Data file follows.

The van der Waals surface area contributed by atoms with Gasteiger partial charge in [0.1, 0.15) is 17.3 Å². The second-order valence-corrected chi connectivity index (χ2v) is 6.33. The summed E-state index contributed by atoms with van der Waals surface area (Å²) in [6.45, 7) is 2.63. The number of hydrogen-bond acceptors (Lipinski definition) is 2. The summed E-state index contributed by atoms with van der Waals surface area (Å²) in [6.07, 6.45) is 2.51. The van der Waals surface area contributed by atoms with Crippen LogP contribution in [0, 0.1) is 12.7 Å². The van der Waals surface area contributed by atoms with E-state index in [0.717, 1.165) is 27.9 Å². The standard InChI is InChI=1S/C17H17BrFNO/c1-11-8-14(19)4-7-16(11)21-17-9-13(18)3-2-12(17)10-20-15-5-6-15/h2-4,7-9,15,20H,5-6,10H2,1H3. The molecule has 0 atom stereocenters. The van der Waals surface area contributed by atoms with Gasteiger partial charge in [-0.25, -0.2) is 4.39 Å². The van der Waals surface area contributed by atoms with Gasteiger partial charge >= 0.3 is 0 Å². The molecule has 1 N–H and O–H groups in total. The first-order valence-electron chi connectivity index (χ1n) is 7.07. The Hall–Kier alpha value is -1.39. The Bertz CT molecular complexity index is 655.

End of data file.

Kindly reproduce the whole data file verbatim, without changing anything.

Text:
The van der Waals surface area contributed by atoms with Gasteiger partial charge in [0.1, 0.15) is 17.3 Å². The second-order valence-corrected chi connectivity index (χ2v) is 6.33. The summed E-state index contributed by atoms with van der Waals surface area (Å²) in [6.45, 7) is 2.63. The number of hydrogen-bond acceptors (Lipinski definition) is 2. The summed E-state index contributed by atoms with van der Waals surface area (Å²) in [6.07, 6.45) is 2.51. The van der Waals surface area contributed by atoms with Crippen LogP contribution in [0, 0.1) is 12.7 Å². The van der Waals surface area contributed by atoms with E-state index in [0.717, 1.165) is 27.9 Å². The standard InChI is InChI=1S/C17H17BrFNO/c1-11-8-14(19)4-7-16(11)21-17-9-13(18)3-2-12(17)10-20-15-5-6-15/h2-4,7-9,15,20H,5-6,10H2,1H3. The molecule has 0 atom stereocenters. The van der Waals surface area contributed by atoms with Gasteiger partial charge in [-0.25, -0.2) is 4.39 Å². The van der Waals surface area contributed by atoms with Gasteiger partial charge >= 0.3 is 0 Å². The molecule has 1 N–H and O–H groups in total. The first-order valence-electron chi connectivity index (χ1n) is 7.07. The Hall–Kier alpha value is -1.39. The Bertz CT molecular complexity index is 655.